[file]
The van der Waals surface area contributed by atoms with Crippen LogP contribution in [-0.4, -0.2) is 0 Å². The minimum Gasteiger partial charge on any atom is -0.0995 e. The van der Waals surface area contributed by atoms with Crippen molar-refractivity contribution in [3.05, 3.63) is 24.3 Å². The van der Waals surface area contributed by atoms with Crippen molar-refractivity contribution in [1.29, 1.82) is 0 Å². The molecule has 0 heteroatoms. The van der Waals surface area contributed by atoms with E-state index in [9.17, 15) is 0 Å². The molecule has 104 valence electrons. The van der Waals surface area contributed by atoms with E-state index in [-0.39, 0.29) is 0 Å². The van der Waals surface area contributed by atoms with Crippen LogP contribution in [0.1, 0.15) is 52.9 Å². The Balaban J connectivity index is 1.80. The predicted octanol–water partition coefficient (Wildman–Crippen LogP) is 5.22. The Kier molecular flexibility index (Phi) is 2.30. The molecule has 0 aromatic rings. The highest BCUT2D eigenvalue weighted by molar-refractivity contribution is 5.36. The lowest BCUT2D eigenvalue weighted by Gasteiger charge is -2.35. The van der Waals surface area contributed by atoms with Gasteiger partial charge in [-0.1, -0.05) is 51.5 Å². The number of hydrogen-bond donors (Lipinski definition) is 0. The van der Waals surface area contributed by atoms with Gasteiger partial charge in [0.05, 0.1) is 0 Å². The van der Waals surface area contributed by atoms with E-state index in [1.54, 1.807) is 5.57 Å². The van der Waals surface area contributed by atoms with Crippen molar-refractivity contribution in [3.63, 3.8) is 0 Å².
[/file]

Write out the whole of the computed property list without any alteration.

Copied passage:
The van der Waals surface area contributed by atoms with Crippen LogP contribution in [-0.4, -0.2) is 0 Å². The minimum Gasteiger partial charge on any atom is -0.0995 e. The van der Waals surface area contributed by atoms with Crippen molar-refractivity contribution in [3.05, 3.63) is 24.3 Å². The van der Waals surface area contributed by atoms with Crippen molar-refractivity contribution in [1.29, 1.82) is 0 Å². The molecule has 0 heteroatoms. The van der Waals surface area contributed by atoms with E-state index in [9.17, 15) is 0 Å². The molecule has 104 valence electrons. The van der Waals surface area contributed by atoms with E-state index in [-0.39, 0.29) is 0 Å². The van der Waals surface area contributed by atoms with Crippen LogP contribution in [0.1, 0.15) is 52.9 Å². The Balaban J connectivity index is 1.80. The predicted octanol–water partition coefficient (Wildman–Crippen LogP) is 5.22. The Kier molecular flexibility index (Phi) is 2.30. The molecule has 0 aromatic rings. The highest BCUT2D eigenvalue weighted by molar-refractivity contribution is 5.36. The lowest BCUT2D eigenvalue weighted by Gasteiger charge is -2.35. The van der Waals surface area contributed by atoms with Gasteiger partial charge in [-0.1, -0.05) is 51.5 Å². The number of hydrogen-bond donors (Lipinski definition) is 0. The van der Waals surface area contributed by atoms with Gasteiger partial charge in [0.05, 0.1) is 0 Å². The van der Waals surface area contributed by atoms with E-state index in [1.54, 1.807) is 5.57 Å². The van der Waals surface area contributed by atoms with Crippen molar-refractivity contribution in [3.63, 3.8) is 0 Å².